The Laura Massaro column
Chorley’s Laura Massaro is the No.2 ranked squash player in the world. Here is her latest column – exclusively writted for the LEP
It is not often a sport like squash can reach out to the masses.
Unlike football and cricket – or even other rackets sports like tennis – squash is limited in terms of audience figures.
Football can command crowds approaching six-figures at the highest level, while Andy Murray’s victory over Novak Djokovic in the final of Wimbledon last year was watched by an attendance of around 15,000 on Centre Court.
Just by the sheer nature of our sport, it is very difficult to cram any more than 1,000 people into a squash viewing area.
At the British Open last year – which was held at Hull City’s KC Stadium – the crowd for my final win over Nicol David probably just crept above the four-figure barrier.
So it’s pretty amazing to think that tens of thousands of people watched – in the flesh – mine and my fellow players’ matches at the Tournament of Champions in New York last month.
Held at the iconic Grand Central Station in the American city, the tournaments offers commuters – alongside paying spectators – the opportunity to stop and watch our matches while they wait for their connecting trains.
When you think of the amount of people who will pass through the terminal on a daily basis, then it’s feasible to suggest that the tournament’s viewing figures stretched to a five-figure number – if not six figures.
It’s always a pretty amazing experience to go back to Grand Central Station and play.
In the pre-tournament build-up, I arrived at the station to find a huge 15ft poster of myself adorning the walls of the station alongside David and two of the top men players – Gregory Gaultier and Ramy Ashour.
It’s a pretty surreal experience to see something like that – although I must admit, I wasn’t once recognised when I was out and about around New York going for dinner or nipping to the shops, which believe me, I am always happy about.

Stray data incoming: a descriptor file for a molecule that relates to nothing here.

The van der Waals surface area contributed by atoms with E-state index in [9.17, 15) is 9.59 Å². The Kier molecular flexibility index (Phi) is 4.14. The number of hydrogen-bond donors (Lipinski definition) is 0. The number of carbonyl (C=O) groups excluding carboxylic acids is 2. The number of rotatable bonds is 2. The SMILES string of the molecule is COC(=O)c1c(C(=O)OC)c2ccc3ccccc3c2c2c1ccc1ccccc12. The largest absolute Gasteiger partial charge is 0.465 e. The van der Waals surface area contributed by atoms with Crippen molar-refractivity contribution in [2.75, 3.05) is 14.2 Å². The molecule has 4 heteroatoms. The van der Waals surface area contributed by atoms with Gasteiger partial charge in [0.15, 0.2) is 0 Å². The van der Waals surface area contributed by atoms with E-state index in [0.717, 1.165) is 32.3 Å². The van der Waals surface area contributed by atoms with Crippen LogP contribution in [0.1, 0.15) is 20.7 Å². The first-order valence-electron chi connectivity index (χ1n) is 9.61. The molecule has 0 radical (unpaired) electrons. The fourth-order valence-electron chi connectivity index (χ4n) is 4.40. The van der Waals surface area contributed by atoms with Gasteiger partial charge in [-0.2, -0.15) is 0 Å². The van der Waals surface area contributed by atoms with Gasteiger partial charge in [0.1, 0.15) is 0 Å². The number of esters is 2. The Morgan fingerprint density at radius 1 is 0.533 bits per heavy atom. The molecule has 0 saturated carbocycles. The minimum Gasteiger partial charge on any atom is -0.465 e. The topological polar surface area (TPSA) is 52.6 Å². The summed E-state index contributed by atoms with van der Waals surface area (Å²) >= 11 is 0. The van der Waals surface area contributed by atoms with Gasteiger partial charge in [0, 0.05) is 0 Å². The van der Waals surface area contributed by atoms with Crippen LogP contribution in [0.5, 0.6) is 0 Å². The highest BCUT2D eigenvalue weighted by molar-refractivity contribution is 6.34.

I did detect a certain awareness among New Yorkers that there was a tournament taking place because people would stare when they saw you with your squash bag.
With all this in mind, I was pretty pleased that I managed to perform well during the competition and reach the final – although I ultimately lost to world No.1 David 3-0.
I was disappointed not to win a game, especially as I was up by a considerable margin in the second, but Nicol came back to win.
After New York, I flew west for the Cleveland Classic, which is a tournament I always enjoy and have won in the past.
Instead of stopping in a hotel like I did in New York, I stopped with the Brown family – who are friends of the tournament – during my stay in Cleveland.
That was nice because instead of eating out every night, I was able to tuck into some home-cooked food and generally enjoyed their hospitality.
I managed to beat Madeline Perry in the first match coming back from 2-1 down to win 3-2, but then lost to Hong Kong’s Annie Au in the quarter-finals.
I was disappointed to lose, but Annie played well. That’s the third successive time I have lost to her and there is something about her style which matches up well against my game.
It’s something I will have to go away and work on in practice, so that I will be better prepared when I next play her.
Today I face Carrie Ramsey, who is ranked in the top 70 in the world, in the first round of the prestigious British National Championships, in Manchester.
Although there are no world ranking points available, the nationals are always an important date in the calendar for all the British players.
With the strength in depth we have in the UK, to win the nationals, you have to be one of the best players in the world. I have won the tournament twice in 2011 and 2012 and was hoping to make it three in a row but I lost in the final last year.
As the top seed, expectation levels are high and that brings added pressure, although I also look on it as a privilege especially when you consider the calibre of players taking part.
The tournament is one I grew up watching and I want to win it as many times as I can before I finish playing.
Many of my friends and family will also be coming to watch me play, which is great because they don’t normally get the chance to when I’m competing around the world.
I won’t be the only Massaro in action in Manchester this week – my husband Danny is taking part in the Over-35s event. He actually entered into qualification for the main event and won one round before losing in a really close match to a player who ended up qualifying.
He used the qualifiers for match practice for the Over-35s event. It’s always interesting watching Danny play – it gives me an idea of the trials and tribulations that my family and friends go through when they watch me in action.
Obviously, a lot of Danny’s time is spent coaching, but he’s still a very competitive player.
He plays in the North West Counties League which is a decent standard but probably doesn’t make the effort to get out and about and play more tournaments.
I’ll be a keen spectator when he’s on court and hopefully we will be able to make it a double victory in the Massaro household this weekend!